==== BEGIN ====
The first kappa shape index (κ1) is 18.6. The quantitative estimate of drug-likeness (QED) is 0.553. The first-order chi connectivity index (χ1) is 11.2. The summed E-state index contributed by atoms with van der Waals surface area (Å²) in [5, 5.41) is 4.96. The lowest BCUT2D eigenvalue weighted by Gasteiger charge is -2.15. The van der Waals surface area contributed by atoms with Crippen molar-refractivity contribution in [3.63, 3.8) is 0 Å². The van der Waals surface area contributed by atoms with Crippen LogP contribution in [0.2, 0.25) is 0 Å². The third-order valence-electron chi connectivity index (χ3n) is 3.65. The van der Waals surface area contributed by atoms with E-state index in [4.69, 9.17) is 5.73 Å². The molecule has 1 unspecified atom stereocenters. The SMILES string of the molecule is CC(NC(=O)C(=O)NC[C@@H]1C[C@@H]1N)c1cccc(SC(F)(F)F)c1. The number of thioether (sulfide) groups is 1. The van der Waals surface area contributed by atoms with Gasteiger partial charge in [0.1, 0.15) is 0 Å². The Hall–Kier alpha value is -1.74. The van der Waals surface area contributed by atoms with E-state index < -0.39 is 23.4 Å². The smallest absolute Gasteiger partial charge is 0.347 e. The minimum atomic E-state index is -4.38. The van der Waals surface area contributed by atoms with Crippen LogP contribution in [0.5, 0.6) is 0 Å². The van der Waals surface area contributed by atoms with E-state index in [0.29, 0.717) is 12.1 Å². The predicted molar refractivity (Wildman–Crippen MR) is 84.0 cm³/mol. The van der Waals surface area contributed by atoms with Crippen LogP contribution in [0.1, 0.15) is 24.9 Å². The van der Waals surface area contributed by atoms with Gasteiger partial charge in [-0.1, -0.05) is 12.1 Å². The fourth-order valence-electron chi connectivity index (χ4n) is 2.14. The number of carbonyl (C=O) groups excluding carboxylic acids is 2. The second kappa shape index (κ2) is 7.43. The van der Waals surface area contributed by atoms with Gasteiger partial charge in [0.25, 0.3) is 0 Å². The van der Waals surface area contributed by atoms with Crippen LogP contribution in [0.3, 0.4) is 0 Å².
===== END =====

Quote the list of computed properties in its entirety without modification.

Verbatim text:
The first kappa shape index (κ1) is 18.6. The quantitative estimate of drug-likeness (QED) is 0.553. The first-order chi connectivity index (χ1) is 11.2. The summed E-state index contributed by atoms with van der Waals surface area (Å²) in [5, 5.41) is 4.96. The lowest BCUT2D eigenvalue weighted by Gasteiger charge is -2.15. The van der Waals surface area contributed by atoms with Crippen molar-refractivity contribution in [3.63, 3.8) is 0 Å². The van der Waals surface area contributed by atoms with Crippen LogP contribution in [0.2, 0.25) is 0 Å². The third-order valence-electron chi connectivity index (χ3n) is 3.65. The van der Waals surface area contributed by atoms with E-state index in [4.69, 9.17) is 5.73 Å². The molecule has 1 unspecified atom stereocenters. The SMILES string of the molecule is CC(NC(=O)C(=O)NC[C@@H]1C[C@@H]1N)c1cccc(SC(F)(F)F)c1. The number of thioether (sulfide) groups is 1. The van der Waals surface area contributed by atoms with Gasteiger partial charge in [0.1, 0.15) is 0 Å². The Hall–Kier alpha value is -1.74. The van der Waals surface area contributed by atoms with E-state index < -0.39 is 23.4 Å². The smallest absolute Gasteiger partial charge is 0.347 e. The minimum atomic E-state index is -4.38. The van der Waals surface area contributed by atoms with Crippen LogP contribution in [0.5, 0.6) is 0 Å². The van der Waals surface area contributed by atoms with E-state index in [0.29, 0.717) is 12.1 Å². The predicted molar refractivity (Wildman–Crippen MR) is 84.0 cm³/mol. The van der Waals surface area contributed by atoms with Crippen LogP contribution in [0.1, 0.15) is 24.9 Å². The van der Waals surface area contributed by atoms with Gasteiger partial charge in [-0.1, -0.05) is 12.1 Å². The fourth-order valence-electron chi connectivity index (χ4n) is 2.14. The number of carbonyl (C=O) groups excluding carboxylic acids is 2. The second kappa shape index (κ2) is 7.43. The van der Waals surface area contributed by atoms with Gasteiger partial charge in [0.25, 0.3) is 0 Å². The van der Waals surface area contributed by atoms with Crippen LogP contribution in [0.3, 0.4) is 0 Å².